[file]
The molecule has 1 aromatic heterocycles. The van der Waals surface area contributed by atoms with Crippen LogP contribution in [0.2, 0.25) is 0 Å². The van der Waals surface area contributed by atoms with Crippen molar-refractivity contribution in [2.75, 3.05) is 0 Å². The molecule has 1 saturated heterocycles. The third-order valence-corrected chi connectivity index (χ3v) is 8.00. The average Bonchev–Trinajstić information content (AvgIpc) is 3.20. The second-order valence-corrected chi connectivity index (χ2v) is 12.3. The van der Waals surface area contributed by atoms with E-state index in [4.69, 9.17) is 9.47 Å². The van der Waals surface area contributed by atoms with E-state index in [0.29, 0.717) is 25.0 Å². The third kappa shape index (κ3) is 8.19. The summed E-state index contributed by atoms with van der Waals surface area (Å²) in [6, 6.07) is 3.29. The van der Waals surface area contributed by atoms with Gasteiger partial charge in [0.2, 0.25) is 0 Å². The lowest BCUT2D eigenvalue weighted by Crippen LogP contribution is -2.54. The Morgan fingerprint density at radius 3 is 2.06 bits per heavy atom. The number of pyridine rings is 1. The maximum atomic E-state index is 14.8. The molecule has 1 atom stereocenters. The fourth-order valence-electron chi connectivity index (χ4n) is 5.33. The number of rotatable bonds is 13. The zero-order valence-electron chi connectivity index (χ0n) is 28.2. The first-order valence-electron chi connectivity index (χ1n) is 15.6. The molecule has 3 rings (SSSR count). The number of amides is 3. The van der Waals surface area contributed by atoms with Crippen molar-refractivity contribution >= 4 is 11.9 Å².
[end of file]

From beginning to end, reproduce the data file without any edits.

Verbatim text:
The molecule has 1 aromatic heterocycles. The van der Waals surface area contributed by atoms with Crippen LogP contribution in [0.2, 0.25) is 0 Å². The van der Waals surface area contributed by atoms with Crippen molar-refractivity contribution in [2.75, 3.05) is 0 Å². The molecule has 1 saturated heterocycles. The third-order valence-corrected chi connectivity index (χ3v) is 8.00. The average Bonchev–Trinajstić information content (AvgIpc) is 3.20. The second-order valence-corrected chi connectivity index (χ2v) is 12.3. The van der Waals surface area contributed by atoms with E-state index in [4.69, 9.17) is 9.47 Å². The van der Waals surface area contributed by atoms with E-state index in [0.29, 0.717) is 25.0 Å². The third kappa shape index (κ3) is 8.19. The summed E-state index contributed by atoms with van der Waals surface area (Å²) in [6, 6.07) is 3.29. The van der Waals surface area contributed by atoms with Gasteiger partial charge in [0.2, 0.25) is 0 Å². The lowest BCUT2D eigenvalue weighted by Crippen LogP contribution is -2.54. The Morgan fingerprint density at radius 3 is 2.06 bits per heavy atom. The number of pyridine rings is 1. The maximum atomic E-state index is 14.8. The molecule has 1 atom stereocenters. The fourth-order valence-electron chi connectivity index (χ4n) is 5.33. The number of rotatable bonds is 13. The zero-order valence-electron chi connectivity index (χ0n) is 28.2. The first-order valence-electron chi connectivity index (χ1n) is 15.6. The molecule has 3 rings (SSSR count). The number of amides is 3. The van der Waals surface area contributed by atoms with Crippen molar-refractivity contribution >= 4 is 11.9 Å².